The greatest playwright that ever lived was born in a half-timbered Tudor cottage in a Midlands shopping street, just up the road from Argos and opposite a store which sells Christmas decorations all year round. It's a small miracle that his house still stands at all, to be honest. But this is one of England's first proper tourist attractions, acquired by a charitable trust in the mid 19th century, and millions of visitors have since passed through its hallowed portals.
Entrance is via a separate visitors centre, of dubious architectural merits, inside which there's a worthy but dull exhibition about Shakespeare's life. You pass out into an ornamental garden, blooming rather beautifully at this time of year, and then enter the cottage itself. This was home to the comfortably-off Shakespeare family, upstanding citizens of Tudor Stratford, and the interior has been sympathetically restored as it might have looked in the late 16th century. Each of the small rooms has its own custodian, only some of whom manage to sound like they haven't given the same talk umpteen different times before. The elfin guide hovering in the cottage hallway delivered a bravura performance on topics ranging from Elizabethan cutlery to the manufacture of leather gloves (Will's father's trade). Upstairs in the bedroom, probably the site of one of the human race's greatest chromosomal couplings, the guide was somewhat less enthusiastic. She spent the requisite amount of time discussing the main features of the family bed, deflected my follow-up questions with querulous disinterest, and then directed me out in the general direction of the gift shop. Here it was possible to buy a huge range of Shakespearean paraphernalia, from Complete Works to fridge magnets, in commemoration of the baby genius born just a few yards away some 443 years ago.
Shakespeare's Stratford:New Place William Shakespeare died here: 23rd April 1616
New Place, the house in which Shakespeare died, hasn't fared so well. Whatever Stratford's snapping tourists may think it's not the building dripping with wisteria in the photograph. That's Nash House - his granddaughter's residence nextdoor. Our William lived out his last years in the foreground of the photo, where the grassy lawn now stands. Here's the story.
Nobody's quite certain when Shakespeare left Stratford to seek his fortune in London, but by 1597 he'd amassed enough money to pop back and purchase his first property in his hometown. He bought a large brick and timber townhouse in the shadow of the old Guild Church, and it was to this house that he retired in 1610. Six years later he died right here at New Place, on the day believed to be his birthday, and the house passed into the ownership of his eldest daughter Susanna. But, as every tour guide in Stratford delights in telling you, William Shakespeare has no direct living heirs. His only son died aged 11 and, although both his daughters married, neither of their families continued beyond the next generation. The genius's genes died out with them.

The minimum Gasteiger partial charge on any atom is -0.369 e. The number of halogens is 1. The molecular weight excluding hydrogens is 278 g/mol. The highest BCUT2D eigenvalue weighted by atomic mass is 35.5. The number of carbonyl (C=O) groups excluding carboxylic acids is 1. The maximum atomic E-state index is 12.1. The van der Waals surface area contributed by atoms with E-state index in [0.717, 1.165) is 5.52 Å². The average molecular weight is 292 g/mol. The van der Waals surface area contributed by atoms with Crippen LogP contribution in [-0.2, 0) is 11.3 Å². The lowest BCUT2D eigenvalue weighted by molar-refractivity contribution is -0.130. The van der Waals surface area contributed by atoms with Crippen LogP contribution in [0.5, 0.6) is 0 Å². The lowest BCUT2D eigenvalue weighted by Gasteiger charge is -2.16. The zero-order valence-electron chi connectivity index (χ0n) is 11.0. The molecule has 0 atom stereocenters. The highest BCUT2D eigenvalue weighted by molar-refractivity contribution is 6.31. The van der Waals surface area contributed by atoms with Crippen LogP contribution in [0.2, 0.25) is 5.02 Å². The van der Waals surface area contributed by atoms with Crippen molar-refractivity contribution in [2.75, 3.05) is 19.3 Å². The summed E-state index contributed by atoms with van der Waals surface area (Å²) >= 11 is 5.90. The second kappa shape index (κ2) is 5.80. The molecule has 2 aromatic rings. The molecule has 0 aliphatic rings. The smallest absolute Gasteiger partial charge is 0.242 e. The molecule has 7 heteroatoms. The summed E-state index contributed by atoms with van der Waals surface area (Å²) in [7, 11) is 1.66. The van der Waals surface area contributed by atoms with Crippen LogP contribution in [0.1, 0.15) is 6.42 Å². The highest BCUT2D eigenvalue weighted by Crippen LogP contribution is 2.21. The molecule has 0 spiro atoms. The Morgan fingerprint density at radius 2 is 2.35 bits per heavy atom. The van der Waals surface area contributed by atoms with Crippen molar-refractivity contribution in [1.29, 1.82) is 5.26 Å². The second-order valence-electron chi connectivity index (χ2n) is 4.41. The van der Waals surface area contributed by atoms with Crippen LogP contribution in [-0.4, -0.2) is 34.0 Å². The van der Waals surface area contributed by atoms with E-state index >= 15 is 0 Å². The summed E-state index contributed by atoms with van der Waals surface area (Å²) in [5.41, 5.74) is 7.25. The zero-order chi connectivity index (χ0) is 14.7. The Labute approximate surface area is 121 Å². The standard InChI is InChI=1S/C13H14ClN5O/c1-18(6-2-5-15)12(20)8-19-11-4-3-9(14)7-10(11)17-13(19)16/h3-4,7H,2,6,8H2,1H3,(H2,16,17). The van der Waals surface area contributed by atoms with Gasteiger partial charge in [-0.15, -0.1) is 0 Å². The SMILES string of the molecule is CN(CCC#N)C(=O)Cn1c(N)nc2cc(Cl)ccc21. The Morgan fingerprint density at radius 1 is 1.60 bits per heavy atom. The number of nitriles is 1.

New Place and Nash House were therefore eventually sold on to a Cheshire vicar, a certain Reverend Francis Gastrell. He was no fan of the Bard, nor of the regular stream of sightseers who came to peer at his famous house, so in 1759 he decided to take drastic action. First he lopped down the splendid mulberry in the garden, a tree supposedly planted by William's own hand. And then, when this merely enraged rather than discouraged, he had the entire house razed to the ground for tax reasons. Following this wanton destruction all that remains today are a few arches from the original cellar wall, and the remainder of the estate is given over to grass and a gorgeous garden.
Tourists can now access the remnants of William's historic home via Nash Place nextdoor, the house with the photogenic wisteria. The ground floor of this visitor attraction has been restored to resemble a 17th century middle class residence, while upstairs there's an exhibition devoted to the Complete Works of William Shakespeare. Don't go expecting anything exciting and interactive, it's just a single room containing a few old books in cabinets and a missable bit of a film. Oh, and there's also a "Top 10 favourite plays" chart compiled weekly from the votes of visitors (currently led by Macbeth, followed closely by Romeo and Juliet). I was intending to contribute my own top 3 until I realised that I've only ever read two Shakespeare plays in my life, and that was because I was forced at school. This either makes me extremely uncultured, or extremely normal. I suspect it's the latter. The tourists thronging Stratford may have been there to celebrate Shakespeare's unmatched linguistic flair, but they seemed far more likely to walk away with a tea towel or a novelty apron than a copy of one of his plays.